Temperature rise calculated is shown in FIG. 6 which is a characteristic curve for a resistor of the black body heater showing the linear rise within 0.15 microseconds from 80 to 300 degrees Absolute. At applied power 10 ma, 130 mW, the temperature rises to 350K in 0.2 microseconds. This can accommodate a frame rate of 65 msec/frame easily.
A desktop computer using an animation program to simulate motion successively produces a track of images over the full coverage of the field of view of the observing camera. More than two images can be moved independently.
The two dimensional thermal image test system shown in FIG. 5 consists of the Cryogenic cooling chamber 51, including an external vacuum pump, for creating the cryogenically cool environment to 78K, and at least one cooling sink, but preferably two; the first, 52, for the thermal image generator 10 and the second 53, for a test device receptacle 54, which may be a video camera mounting for observing and reading-out the images generated by the image generator 10. Cryogen tanks 52A and 53A, located outside the chamber, abut the sinks 52, 53. A display device 55 connected through a vacuum sealed cable, reads out the response of the observation camera in the cryogenic chamber, showing the thermal pattern in the field of view of the camera. The two dimensional thermal image generator 10 is connected by cable that is vacuum sealed, to an external computer 56 that excites the image generator 10 in accordance with a desired test routine which may include an animated or moving image. The observation camera outputs electrical signals that provide data including frame rate and scanning data as well as image signal position and intensity, providing a continuous video presentation of the image and image track over time, for test of guidance systems or sensors, for example, in or out of the chamber.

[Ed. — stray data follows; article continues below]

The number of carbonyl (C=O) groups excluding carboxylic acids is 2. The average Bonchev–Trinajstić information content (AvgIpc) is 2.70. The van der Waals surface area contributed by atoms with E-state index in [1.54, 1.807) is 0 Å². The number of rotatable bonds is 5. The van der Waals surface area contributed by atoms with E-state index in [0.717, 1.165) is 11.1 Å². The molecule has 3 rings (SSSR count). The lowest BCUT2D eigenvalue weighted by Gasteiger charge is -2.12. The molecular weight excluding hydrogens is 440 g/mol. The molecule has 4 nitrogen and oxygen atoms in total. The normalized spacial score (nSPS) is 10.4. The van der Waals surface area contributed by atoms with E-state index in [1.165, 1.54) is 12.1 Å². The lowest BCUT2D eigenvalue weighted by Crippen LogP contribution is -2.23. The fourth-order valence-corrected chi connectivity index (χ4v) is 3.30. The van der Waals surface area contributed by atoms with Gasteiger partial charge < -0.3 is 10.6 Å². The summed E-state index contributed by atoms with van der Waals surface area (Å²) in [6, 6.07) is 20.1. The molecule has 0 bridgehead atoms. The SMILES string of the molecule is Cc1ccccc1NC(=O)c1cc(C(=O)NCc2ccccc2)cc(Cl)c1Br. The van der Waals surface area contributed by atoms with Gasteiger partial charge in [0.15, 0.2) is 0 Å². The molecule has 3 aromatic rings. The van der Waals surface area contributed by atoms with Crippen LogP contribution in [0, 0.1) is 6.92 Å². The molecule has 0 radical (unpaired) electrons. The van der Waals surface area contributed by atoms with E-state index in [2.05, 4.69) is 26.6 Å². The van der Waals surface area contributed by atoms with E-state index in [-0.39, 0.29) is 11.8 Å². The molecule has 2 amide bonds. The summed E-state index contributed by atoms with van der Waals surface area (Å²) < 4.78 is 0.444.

Obviously numerous modifications and variations of the present invention are possible in light of the above teachings. It is therefore to be understood that within the scope of the appended claims the invention may be practiced otherwise than as specifically described herein, thereby infringing any patent issuing on this invention as claimed herein.
|Cited Patent||Filing date||Publication date||Applicant||Title|
|US4620104 *||Feb 16, 1983||Oct 28, 1986||Nordal Per Erik||Infrared radiation source arrangement|
|US4724356 *||Oct 10, 1986||Feb 9, 1988||Lockheed Missiles & Space Co., Inc.||Infrared display device|
|US4769527 *||Sep 4, 1986||Sep 6, 1988||British Aerospace Plc||Thermal image generating device|
|US4859080 *||Jul 22, 1988||Aug 22, 1989||Ssg, Inc.||Dynamic thermal display simulator|
|US4922116 *||Jun 21, 1989||May 1, 1990||Hughes Aircraft Company||Flicker free infrared simulator with resistor bridges|
|Citing Patent||Filing date||Publication date||Applicant||Title|
|US6765220||Jan 10, 2001||Jul 20, 2004||Lockheed Martin Corporation||Infrared scene generator using fluorescent conversion material|
|US7145159 *||Aug 11, 2004||Dec 5, 2006||Rafael-Armament Development Authority Ltd.||Optical projection of a thermal target|
|US7279692 *||Nov 22, 2004||Oct 9, 2007||Robert Bosch Gmbh||Micromechanical infrared source|
|US8564879||Mar 26, 2010||Oct 22, 2013||The United States Of America As Represented By The Secretary Of The Navy||Multispectral infrared simulation target array|
|US20050035309 *||Aug 11, 2004||Feb 17, 2005||Rafael-Armament Development Authority Ltd.||Optical projection of a thermal target|
|US20050121630 *||Nov 22, 2004||Jun 9, 2005||Michael Arndt||Micromechanical infrared source|
|U.S. Classification||250/495.1, 348/E05.09, 250/504.00R|
|International Classification||H04N5/33, H05B3/14, G01J5/52|
|Cooperative Classification||G01J5/522, H04N5/33, H05B3/148|
|European Classification||H05B3/14S, G01J5/52B|
|Jun 13, 2000||REMI||Maintenance fee reminder mailed|
|Nov 19, 2000||LAPS||Lapse for failure to pay maintenance fees|
|Jan 23, 2001||FP||Expired due to failure to pay maintenance fee|
Effective date: 20001119